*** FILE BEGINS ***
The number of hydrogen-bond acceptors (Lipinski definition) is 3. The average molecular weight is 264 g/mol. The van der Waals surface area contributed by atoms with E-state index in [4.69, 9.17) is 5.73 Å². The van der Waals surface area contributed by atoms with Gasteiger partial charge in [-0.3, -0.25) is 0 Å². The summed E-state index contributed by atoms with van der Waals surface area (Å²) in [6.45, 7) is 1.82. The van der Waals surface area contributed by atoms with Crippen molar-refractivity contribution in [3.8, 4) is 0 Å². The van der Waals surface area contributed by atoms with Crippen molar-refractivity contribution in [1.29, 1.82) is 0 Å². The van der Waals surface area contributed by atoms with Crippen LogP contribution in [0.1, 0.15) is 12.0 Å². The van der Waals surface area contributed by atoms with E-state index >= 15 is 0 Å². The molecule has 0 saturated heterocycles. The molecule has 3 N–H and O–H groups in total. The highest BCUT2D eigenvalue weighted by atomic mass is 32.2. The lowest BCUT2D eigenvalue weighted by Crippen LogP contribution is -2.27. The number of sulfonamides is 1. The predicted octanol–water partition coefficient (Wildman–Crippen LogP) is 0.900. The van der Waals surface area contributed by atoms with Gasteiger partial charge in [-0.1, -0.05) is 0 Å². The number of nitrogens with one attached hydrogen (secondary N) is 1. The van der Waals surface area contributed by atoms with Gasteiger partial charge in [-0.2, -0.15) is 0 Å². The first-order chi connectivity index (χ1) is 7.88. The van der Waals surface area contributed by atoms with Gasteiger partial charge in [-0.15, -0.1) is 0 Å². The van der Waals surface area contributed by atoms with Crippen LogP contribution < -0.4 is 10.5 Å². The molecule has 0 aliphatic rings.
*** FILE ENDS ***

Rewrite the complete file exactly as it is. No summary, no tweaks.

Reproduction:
The number of hydrogen-bond acceptors (Lipinski definition) is 3. The average molecular weight is 264 g/mol. The van der Waals surface area contributed by atoms with E-state index in [4.69, 9.17) is 5.73 Å². The van der Waals surface area contributed by atoms with Gasteiger partial charge in [-0.3, -0.25) is 0 Å². The summed E-state index contributed by atoms with van der Waals surface area (Å²) in [6.45, 7) is 1.82. The van der Waals surface area contributed by atoms with Crippen molar-refractivity contribution in [3.8, 4) is 0 Å². The van der Waals surface area contributed by atoms with Crippen molar-refractivity contribution in [1.29, 1.82) is 0 Å². The van der Waals surface area contributed by atoms with Crippen LogP contribution in [0.1, 0.15) is 12.0 Å². The van der Waals surface area contributed by atoms with E-state index >= 15 is 0 Å². The molecule has 0 saturated heterocycles. The molecule has 3 N–H and O–H groups in total. The highest BCUT2D eigenvalue weighted by atomic mass is 32.2. The lowest BCUT2D eigenvalue weighted by Crippen LogP contribution is -2.27. The number of sulfonamides is 1. The predicted octanol–water partition coefficient (Wildman–Crippen LogP) is 0.900. The van der Waals surface area contributed by atoms with Gasteiger partial charge in [-0.1, -0.05) is 0 Å². The number of nitrogens with one attached hydrogen (secondary N) is 1. The van der Waals surface area contributed by atoms with Gasteiger partial charge in [-0.2, -0.15) is 0 Å². The first-order chi connectivity index (χ1) is 7.88. The van der Waals surface area contributed by atoms with Gasteiger partial charge in [-0.15, -0.1) is 0 Å². The van der Waals surface area contributed by atoms with Crippen LogP contribution < -0.4 is 10.5 Å². The molecule has 0 aliphatic rings.